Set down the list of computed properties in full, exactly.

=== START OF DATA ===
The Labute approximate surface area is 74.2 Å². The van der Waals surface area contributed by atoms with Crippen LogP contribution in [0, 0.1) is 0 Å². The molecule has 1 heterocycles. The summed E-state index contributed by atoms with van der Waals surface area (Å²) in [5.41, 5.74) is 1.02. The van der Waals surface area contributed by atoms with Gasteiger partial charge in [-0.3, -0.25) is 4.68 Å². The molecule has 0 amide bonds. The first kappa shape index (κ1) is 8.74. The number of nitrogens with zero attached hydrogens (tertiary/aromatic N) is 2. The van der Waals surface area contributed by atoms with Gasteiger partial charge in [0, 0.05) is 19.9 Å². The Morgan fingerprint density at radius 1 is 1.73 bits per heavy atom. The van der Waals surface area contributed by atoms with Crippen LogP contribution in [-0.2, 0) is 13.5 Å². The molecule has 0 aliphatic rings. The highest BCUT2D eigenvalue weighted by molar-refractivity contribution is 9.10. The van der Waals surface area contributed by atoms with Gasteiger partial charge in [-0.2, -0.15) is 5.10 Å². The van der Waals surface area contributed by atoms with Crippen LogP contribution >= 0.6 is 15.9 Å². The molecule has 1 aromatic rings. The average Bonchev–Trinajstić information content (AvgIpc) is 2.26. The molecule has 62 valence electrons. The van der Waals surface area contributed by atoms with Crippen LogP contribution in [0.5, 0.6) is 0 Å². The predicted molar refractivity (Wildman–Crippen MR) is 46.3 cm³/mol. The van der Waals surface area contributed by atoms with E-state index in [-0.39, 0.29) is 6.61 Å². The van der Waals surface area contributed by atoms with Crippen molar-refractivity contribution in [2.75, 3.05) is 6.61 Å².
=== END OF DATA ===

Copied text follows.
The Labute approximate surface area is 74.2 Å². The van der Waals surface area contributed by atoms with Crippen LogP contribution in [0, 0.1) is 0 Å². The molecule has 1 heterocycles. The summed E-state index contributed by atoms with van der Waals surface area (Å²) in [5.41, 5.74) is 1.02. The van der Waals surface area contributed by atoms with Gasteiger partial charge in [-0.3, -0.25) is 4.68 Å². The molecule has 0 amide bonds. The first kappa shape index (κ1) is 8.74. The number of nitrogens with zero attached hydrogens (tertiary/aromatic N) is 2. The van der Waals surface area contributed by atoms with Gasteiger partial charge in [0, 0.05) is 19.9 Å². The Morgan fingerprint density at radius 1 is 1.73 bits per heavy atom. The van der Waals surface area contributed by atoms with Crippen LogP contribution in [-0.2, 0) is 13.5 Å². The molecule has 0 aliphatic rings. The highest BCUT2D eigenvalue weighted by molar-refractivity contribution is 9.10. The van der Waals surface area contributed by atoms with Gasteiger partial charge in [-0.2, -0.15) is 5.10 Å². The van der Waals surface area contributed by atoms with Crippen LogP contribution >= 0.6 is 15.9 Å². The molecule has 1 aromatic rings. The average Bonchev–Trinajstić information content (AvgIpc) is 2.26. The molecule has 62 valence electrons. The van der Waals surface area contributed by atoms with Crippen LogP contribution in [0.5, 0.6) is 0 Å². The predicted molar refractivity (Wildman–Crippen MR) is 46.3 cm³/mol. The van der Waals surface area contributed by atoms with E-state index in [-0.39, 0.29) is 6.61 Å². The van der Waals surface area contributed by atoms with Crippen molar-refractivity contribution in [2.75, 3.05) is 6.61 Å².